Creating something out of nothing never ceases to amaze me. It is a romantic notion that based on someone’s idea, this is what should come out of nothing. On top of the world, you get that sense and on top of the world could very well be where I stand on the 86th floor of the Empire State Building.
I’m not even at this colossal office building’s highest height. I stand at a mere 1,050 feet. The building also boasts a 102nd floor observatory at 1,250 feet. If I could scale the broadcast tower on top like the famous monster, I would be 1,453 feet above New York.
With its 103 floors and iconic art deco appearance, it is no wonder that this structure is one of the most famous landmarks and office buildings in the world. It is hard to imagine the land for which the Empire State Building stands was farmland just a hundred years before its construction. In essence, it was nothing. Nothing had been created yet, but someone would have an idea, an idea that would spark a great deal of something.
Construction on the Empire State Building began in 1930. Architects Shreve, Lamb and Harmon Associates would utilize the services of 3,000 men to create a vision. And the ultimate irony of ironies, this simple land a hundred years prior became a building that truly scrapped the sky by 1931. It would only be appropriate that the first to officially climb to the top of the Empire State Building was A.W. Aldrich, a Vermont farmer.
Somewhere along the way, this structure became a symbol of not just New York, but also for heartfelt meetings. If you need to know a line from Sleepless in Seattle, I can help you out. Growing up, it was a favorite film of mine, a movie where the Empire State Building was a focal point. The idea of meeting on top of a building to reunite wasn’t just Meg Ryan’s idea. Cary Grant had it too. As I elbow the masses for a view, it can be hard to see the romance up here, but then I take one look. Reuniting anywhere else wouldn’t do. This is the top of the world after all.
My experience in line at the Empire State Building was one of gimmicks and tricks to get me to buy more. Sadly they rope you through photo opportunities and gift shops in the hopes that they will squeeze more than just the $25 you paid for the view. And even amidst those feelings that the Empire State Building wants my wallet more than it wants me to experience the top of New York, I can’t resist the structure mostly for its ability to let me peek down on the rooftops of New Yorkers, imagining and hypothesizing about lives back down on the ground.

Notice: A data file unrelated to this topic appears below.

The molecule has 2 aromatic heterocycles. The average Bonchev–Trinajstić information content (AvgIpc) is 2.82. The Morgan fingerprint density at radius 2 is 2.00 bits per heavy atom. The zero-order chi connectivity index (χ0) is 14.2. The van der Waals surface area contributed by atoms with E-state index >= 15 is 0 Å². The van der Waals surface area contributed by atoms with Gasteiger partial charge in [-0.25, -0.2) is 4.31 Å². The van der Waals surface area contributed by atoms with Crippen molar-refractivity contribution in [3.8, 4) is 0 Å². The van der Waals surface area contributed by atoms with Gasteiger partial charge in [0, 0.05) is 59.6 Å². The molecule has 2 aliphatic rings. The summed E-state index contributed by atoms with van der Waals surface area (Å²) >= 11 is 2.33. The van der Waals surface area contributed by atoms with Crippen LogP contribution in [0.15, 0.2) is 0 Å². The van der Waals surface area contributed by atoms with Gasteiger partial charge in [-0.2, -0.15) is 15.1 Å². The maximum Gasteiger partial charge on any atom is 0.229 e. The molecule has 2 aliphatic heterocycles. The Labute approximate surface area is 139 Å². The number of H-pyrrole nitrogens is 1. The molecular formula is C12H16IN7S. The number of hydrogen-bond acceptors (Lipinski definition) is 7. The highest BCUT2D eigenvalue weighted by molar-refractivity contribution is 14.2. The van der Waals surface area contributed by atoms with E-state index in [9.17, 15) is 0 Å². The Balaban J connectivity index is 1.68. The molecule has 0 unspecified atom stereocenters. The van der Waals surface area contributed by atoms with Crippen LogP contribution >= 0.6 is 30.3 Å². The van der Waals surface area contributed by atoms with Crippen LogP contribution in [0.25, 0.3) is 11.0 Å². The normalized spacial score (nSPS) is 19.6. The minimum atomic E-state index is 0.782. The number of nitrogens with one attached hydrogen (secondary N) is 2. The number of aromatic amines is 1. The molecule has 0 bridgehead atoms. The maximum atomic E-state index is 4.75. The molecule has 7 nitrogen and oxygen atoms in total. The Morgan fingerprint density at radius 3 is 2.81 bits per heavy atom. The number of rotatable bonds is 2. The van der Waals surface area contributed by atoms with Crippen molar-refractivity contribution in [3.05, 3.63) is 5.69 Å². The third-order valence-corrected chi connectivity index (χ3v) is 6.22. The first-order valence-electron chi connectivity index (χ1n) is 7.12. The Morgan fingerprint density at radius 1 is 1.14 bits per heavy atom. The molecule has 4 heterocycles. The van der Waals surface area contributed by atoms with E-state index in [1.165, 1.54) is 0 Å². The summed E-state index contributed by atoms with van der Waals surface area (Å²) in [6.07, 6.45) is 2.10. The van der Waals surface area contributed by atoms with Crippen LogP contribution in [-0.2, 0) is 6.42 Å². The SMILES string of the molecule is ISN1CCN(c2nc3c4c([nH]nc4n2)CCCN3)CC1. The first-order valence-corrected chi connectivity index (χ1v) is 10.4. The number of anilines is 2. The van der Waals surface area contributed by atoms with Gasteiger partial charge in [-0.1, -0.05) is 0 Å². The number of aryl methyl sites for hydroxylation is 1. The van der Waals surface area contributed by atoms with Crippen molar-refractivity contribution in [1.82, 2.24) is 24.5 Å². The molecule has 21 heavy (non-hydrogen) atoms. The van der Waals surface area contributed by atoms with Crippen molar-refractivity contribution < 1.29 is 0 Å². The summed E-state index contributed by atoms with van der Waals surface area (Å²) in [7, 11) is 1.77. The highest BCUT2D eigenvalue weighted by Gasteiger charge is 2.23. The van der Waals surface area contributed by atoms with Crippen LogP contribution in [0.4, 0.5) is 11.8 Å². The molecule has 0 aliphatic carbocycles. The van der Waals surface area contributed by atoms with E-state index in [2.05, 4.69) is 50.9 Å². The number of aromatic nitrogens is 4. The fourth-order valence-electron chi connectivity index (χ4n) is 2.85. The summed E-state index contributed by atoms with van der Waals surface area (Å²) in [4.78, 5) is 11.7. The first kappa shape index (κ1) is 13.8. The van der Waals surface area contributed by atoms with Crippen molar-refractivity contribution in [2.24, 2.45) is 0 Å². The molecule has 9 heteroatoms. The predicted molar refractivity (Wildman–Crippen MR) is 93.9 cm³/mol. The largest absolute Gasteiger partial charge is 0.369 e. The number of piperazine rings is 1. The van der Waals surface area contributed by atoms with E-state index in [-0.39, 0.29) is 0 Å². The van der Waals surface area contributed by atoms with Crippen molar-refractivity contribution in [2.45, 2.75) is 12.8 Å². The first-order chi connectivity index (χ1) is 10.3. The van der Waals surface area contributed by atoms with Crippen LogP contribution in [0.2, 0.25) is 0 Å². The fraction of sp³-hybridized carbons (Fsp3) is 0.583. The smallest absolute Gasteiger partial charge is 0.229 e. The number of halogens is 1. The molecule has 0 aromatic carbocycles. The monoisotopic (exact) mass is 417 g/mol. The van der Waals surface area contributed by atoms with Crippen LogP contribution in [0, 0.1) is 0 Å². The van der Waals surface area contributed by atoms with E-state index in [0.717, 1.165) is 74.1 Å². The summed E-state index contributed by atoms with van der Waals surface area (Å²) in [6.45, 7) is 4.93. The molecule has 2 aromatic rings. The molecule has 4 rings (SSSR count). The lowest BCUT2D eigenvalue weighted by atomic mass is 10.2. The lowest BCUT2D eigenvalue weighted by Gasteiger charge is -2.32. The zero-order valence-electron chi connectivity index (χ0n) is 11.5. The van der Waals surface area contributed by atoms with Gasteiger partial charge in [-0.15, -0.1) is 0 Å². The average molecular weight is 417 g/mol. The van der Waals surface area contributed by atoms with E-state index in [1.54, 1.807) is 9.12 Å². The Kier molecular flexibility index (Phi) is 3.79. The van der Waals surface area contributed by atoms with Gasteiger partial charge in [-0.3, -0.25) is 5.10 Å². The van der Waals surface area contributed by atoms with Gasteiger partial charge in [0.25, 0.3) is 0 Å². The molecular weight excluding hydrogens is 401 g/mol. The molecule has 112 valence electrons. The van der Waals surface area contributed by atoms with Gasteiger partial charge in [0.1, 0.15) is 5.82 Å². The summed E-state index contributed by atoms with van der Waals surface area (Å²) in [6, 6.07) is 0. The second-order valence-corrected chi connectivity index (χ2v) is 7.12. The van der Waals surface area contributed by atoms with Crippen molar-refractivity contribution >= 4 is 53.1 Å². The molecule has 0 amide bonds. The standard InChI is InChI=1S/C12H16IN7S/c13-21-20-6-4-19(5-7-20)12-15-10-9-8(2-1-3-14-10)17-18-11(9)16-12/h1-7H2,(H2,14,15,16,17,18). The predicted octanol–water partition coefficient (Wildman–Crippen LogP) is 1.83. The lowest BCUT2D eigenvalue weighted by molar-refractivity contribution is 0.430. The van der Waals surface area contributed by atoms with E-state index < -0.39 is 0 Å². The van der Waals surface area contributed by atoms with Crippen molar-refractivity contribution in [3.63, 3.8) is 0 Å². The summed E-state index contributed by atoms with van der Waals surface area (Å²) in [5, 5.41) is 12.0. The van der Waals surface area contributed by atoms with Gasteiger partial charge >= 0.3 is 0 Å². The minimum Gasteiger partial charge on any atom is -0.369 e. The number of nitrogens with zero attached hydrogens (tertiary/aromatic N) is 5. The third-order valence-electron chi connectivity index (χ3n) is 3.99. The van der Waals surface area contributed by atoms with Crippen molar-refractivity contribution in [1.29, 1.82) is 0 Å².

The lobby’s interior is hard to keep your eyes off of upon entering the building. It is one of the few interiors in New York to be designated a historic landmark. Sadly in the 1960s, they thought the Art Deco design elements should be covered with acrylic paneling and fluorescent lighting. Luckily, in 2007 a group of artists decided to reverse these notions and restored the lobby back to its former glory.
They would recreate the 1930s ceiling that had been lost in the modernization program of the 1960s. The ceiling mural used 1,300 square feet of 23 karat gold leaf and 14,000 square feet of aluminum. These restorations would take nearly twice the time it took to construct the entire building. The details always require the most time.
I head back to my hotel but like Meg Ryan or Cary Grant, I somehow can’t avoid the symbolism of the Empire State Building. I look over my shoulder and it always seems to be there. From the glow of my hotel room, I notice the Empire State Building is glowing in yellow and red tonight. It takes on different colors for different occasions, celebrating many causes and cultures.
It is the compass indicating that you have arrived in New York. It is the romantic idea that you should never meet a loved one in just any old place. It is proof that nothing can be something with a little vision. And it is a visit to the top of the world at $25 a ticket. For all that the Empire State Building encompasses, it is indeed worth every penny.
Have you been to the Empire State Building?